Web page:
Stuyvesant purchased two new Promethean Boards, along with 64 new Dell computers, using an 80,000 dollar grant from the Lower Manhattan Development Corporation (LMDC). The boards, which were installed at the end of February, are being used by the Social Studies Department in room 333, and the Chemistry and Physics Department in room 802.
Both departments sent Assistant Principle Technology Edward Wong requests for the Promethean Boards in order to support their large Intel and research programs. According to Assistant Principal Social Studies Jennifer Suri, Wong chose the rooms because they were large enough to accommodate the boards. Social studies teacher George Kennedy and physics teacher Rebecca Gorla are the first teachers to use the boards in their lessons, but other teachers will use them in the future.
The LMDC is a joint State-City corporation that was created after the September 11 attacks, and works with partners in the public and private sectors to help rebuild the World Trade Center site and rejuvenate the surrounding area of Lower Manhattan. According to the LMDC Web site, all 44 of Lower Manhattan’s public schools are eligible to receive a portion of the 4.5 million dollars designated to improving education in the area. Last summer, Wong filed an application to LMDC to use Stuyvesant’s grant money to purchase new Dell computers—which will be used in the Computer Aided Design rooms—and the Promethean Boards.
A Promethean Board is an interactive whiteboard that shows projections, such as images and videos, from any computer or video player it is connected to. It includes interactive features such as a touch screen that comes with an ActivPen, which allows the students and teacher to write on the board, and ActivInspire software, which comes with flipcharts, images and activities that are meant to facilitate a variety of lessons. In addition, students are given a code to enter on the Promethean Web site that enables them to download ActivInspire on their home computers for free, helping them become more familiar with the software and enabling them to review in-class lessons at home.
The Promethean Boards also come with ActivExpressions, also known as clickers, which are small handheld devices that allow students to text their answers to any questions the teacher projects on the board. Their answers can include full sentences, numbers, symbols, math equations or letters corresponding to multiple choice questions. According to Gorla, it is very useful to administer quizzes using the clickers because the computer automatically grades students’ multiple choice answers. “The best feature [of the Promethean Boards] is actually the clickers,” Gorla said.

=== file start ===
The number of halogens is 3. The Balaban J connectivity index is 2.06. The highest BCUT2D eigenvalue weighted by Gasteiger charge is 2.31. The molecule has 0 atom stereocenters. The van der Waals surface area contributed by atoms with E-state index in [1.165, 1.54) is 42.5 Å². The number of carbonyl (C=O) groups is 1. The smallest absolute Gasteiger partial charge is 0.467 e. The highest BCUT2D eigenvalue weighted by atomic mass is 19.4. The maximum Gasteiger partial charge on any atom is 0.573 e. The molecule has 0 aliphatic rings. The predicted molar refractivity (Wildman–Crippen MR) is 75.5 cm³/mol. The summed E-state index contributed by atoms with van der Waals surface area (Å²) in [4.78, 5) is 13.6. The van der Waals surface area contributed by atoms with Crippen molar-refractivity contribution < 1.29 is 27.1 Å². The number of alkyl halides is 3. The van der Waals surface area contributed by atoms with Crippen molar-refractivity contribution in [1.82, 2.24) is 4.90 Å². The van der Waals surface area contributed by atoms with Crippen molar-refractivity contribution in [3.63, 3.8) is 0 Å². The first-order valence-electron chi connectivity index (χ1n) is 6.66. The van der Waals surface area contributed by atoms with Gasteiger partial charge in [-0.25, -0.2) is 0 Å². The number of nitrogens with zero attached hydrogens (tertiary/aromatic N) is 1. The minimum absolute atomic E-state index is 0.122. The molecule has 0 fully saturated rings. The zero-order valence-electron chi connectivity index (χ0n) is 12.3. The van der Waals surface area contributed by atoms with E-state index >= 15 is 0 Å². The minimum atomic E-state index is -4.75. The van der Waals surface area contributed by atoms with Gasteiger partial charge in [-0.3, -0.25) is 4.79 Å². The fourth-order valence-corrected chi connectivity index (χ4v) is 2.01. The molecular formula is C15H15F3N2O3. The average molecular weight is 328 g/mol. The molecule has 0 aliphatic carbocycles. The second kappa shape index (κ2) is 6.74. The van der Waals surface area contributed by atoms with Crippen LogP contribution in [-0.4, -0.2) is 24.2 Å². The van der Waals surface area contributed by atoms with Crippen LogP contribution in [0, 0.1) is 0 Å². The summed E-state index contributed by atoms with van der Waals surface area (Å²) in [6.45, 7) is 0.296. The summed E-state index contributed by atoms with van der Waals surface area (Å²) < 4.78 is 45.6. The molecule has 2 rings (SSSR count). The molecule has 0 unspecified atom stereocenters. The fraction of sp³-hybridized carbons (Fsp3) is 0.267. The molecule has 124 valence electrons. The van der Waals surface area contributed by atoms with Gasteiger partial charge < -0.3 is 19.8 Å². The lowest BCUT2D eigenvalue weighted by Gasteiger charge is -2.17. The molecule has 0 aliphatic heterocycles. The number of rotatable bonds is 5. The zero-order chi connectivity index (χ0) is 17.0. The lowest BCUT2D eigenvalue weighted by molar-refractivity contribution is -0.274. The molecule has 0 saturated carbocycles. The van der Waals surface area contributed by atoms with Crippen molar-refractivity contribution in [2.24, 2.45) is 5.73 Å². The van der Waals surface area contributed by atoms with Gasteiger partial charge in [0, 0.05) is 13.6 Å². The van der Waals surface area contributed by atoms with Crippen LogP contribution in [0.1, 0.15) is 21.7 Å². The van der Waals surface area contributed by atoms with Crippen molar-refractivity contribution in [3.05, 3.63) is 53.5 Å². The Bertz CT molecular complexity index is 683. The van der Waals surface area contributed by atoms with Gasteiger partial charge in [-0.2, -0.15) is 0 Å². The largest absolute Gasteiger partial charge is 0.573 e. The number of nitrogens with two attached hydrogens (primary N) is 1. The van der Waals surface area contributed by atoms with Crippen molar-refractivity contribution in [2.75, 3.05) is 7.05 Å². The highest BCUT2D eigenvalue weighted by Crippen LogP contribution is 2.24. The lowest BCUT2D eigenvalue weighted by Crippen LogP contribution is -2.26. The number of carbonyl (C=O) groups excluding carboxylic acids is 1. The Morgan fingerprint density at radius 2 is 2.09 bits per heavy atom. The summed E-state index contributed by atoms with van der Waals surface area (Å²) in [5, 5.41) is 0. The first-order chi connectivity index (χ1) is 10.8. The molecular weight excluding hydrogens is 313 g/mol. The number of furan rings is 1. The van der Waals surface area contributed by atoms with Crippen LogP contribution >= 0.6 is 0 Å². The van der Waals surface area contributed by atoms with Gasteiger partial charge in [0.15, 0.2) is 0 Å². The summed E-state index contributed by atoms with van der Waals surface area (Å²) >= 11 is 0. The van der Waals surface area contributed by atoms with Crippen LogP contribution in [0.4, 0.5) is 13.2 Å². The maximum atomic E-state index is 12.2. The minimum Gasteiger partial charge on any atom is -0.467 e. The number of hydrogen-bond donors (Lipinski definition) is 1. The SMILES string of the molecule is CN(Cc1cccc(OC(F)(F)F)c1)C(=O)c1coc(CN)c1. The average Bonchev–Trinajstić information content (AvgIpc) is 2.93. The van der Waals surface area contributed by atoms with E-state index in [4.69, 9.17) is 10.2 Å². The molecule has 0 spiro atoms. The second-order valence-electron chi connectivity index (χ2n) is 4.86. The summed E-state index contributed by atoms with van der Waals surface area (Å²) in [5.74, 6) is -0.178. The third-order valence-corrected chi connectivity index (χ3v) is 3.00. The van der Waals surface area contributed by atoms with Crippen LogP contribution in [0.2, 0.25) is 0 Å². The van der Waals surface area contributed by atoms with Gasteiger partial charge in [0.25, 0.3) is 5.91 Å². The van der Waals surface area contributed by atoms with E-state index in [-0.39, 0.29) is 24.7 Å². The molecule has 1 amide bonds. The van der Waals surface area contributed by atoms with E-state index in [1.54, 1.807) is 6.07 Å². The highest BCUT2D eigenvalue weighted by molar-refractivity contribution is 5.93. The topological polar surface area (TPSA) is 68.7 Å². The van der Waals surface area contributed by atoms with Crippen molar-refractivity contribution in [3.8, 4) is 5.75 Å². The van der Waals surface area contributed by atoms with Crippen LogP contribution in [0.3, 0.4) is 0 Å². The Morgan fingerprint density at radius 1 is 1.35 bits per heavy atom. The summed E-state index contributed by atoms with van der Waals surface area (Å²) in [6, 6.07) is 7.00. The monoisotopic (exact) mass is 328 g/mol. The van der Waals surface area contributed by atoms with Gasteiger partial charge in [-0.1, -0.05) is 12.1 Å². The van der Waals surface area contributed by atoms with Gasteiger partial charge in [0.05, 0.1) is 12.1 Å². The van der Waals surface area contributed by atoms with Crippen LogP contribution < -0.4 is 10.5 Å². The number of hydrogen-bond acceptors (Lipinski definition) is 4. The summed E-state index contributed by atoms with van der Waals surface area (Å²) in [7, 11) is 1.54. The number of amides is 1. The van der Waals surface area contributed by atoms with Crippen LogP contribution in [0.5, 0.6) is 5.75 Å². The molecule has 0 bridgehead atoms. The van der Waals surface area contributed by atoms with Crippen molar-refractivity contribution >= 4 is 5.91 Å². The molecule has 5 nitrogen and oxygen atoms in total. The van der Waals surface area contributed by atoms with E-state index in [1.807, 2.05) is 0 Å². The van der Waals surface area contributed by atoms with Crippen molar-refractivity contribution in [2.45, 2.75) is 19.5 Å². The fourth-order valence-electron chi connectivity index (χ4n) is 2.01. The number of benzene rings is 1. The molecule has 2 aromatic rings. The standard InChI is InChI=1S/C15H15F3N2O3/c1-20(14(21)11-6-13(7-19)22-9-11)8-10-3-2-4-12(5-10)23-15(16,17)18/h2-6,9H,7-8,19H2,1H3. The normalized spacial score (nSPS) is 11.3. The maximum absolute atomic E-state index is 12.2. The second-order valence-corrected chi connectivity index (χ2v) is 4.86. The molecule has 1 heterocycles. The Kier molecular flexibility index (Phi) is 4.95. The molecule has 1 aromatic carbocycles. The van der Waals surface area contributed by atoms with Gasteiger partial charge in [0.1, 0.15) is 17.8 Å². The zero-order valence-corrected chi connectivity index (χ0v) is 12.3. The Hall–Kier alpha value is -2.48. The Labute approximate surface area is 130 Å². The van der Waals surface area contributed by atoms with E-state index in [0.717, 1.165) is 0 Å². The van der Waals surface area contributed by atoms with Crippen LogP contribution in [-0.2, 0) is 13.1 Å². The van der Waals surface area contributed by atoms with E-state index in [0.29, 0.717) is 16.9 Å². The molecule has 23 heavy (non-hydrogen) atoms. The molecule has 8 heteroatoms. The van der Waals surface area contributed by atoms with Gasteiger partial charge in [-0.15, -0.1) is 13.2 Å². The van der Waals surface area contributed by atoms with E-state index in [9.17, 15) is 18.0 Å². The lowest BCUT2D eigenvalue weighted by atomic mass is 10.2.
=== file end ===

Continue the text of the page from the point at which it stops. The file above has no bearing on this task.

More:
Wong and Promethean representative Alan Rudt are currently training faculty members to use ActivInspire as well as other functions and devices that come with the Promethean Board. The training process began around Thursday, March 11 and will last for about six to seven sessions, although there is not a set date for sessions. According to Wong, the teachers who volunteered for the training are Gorla, Assistant Principal Chemistry and Physics Scott Thomas, chemistry teacher Samantha Daves and social studies teachers Kennedy, Avram Jezer, Kerry Trainor and Kristin Burnell.
Social studies teacher Anthony Valentin, who helped set up the Promethean Boards, hopes he will have a chance to use them in the future. “Technology does not make a poor teacher into a good teacher. However, it can allow a good teacher to become better. It can provide an avenue for enrichment that a talented teacher can exploit, but would have difficulty with a standard blackboard,” he said in an e-mail interview.
Faculty members have responded positively to having the new Promethean Boards. “I’m very excited. I think that these boards will have a positive impact and allow me to be more engaging,” Gorla said. “I plan to do predominately Powerpoint [presentations] as well as bring more visual presentations.”
“I’m going to try to use it for documentation, pictures, Internet and to enhance learning,” Kennedy said.
Students are also excited to use the new boards.
“It’s [the Promethean Board] a good investment in our classroom because it’s more interactive while we learn,” sophomore Erick Wong said.
“Classes will be much more interactive and interesting with the Promethean Boards. They will provide a new way of teaching students that will help them relate on a new level since technology is such a large part of teenagers’ lives today,” freshman Sarah Duncan said.